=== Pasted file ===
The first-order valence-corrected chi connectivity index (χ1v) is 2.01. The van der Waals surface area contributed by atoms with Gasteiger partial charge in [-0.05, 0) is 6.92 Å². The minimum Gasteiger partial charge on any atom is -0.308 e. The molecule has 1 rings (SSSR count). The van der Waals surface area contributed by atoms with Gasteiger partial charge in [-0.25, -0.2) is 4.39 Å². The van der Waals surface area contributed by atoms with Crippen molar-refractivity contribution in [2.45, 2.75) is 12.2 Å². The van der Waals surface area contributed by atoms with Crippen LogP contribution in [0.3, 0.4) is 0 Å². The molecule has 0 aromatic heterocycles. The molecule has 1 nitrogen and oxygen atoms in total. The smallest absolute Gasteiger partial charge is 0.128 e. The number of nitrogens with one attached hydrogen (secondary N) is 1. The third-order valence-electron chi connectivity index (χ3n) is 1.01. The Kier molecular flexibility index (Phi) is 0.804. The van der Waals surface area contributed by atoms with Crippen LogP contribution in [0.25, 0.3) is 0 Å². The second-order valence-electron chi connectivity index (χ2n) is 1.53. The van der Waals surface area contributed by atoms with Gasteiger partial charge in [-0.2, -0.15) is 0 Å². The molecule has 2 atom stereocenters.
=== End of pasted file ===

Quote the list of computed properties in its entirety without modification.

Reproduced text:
The first-order valence-corrected chi connectivity index (χ1v) is 2.01. The van der Waals surface area contributed by atoms with Gasteiger partial charge in [-0.05, 0) is 6.92 Å². The minimum Gasteiger partial charge on any atom is -0.308 e. The molecule has 1 rings (SSSR count). The van der Waals surface area contributed by atoms with Gasteiger partial charge in [-0.25, -0.2) is 4.39 Å². The van der Waals surface area contributed by atoms with Crippen molar-refractivity contribution in [2.45, 2.75) is 12.2 Å². The van der Waals surface area contributed by atoms with Crippen LogP contribution in [0.3, 0.4) is 0 Å². The molecule has 0 aromatic heterocycles. The molecule has 1 nitrogen and oxygen atoms in total. The smallest absolute Gasteiger partial charge is 0.128 e. The number of nitrogens with one attached hydrogen (secondary N) is 1. The third-order valence-electron chi connectivity index (χ3n) is 1.01. The Kier molecular flexibility index (Phi) is 0.804. The van der Waals surface area contributed by atoms with Crippen LogP contribution in [0.25, 0.3) is 0 Å². The second-order valence-electron chi connectivity index (χ2n) is 1.53. The van der Waals surface area contributed by atoms with Gasteiger partial charge in [-0.2, -0.15) is 0 Å². The molecule has 2 atom stereocenters.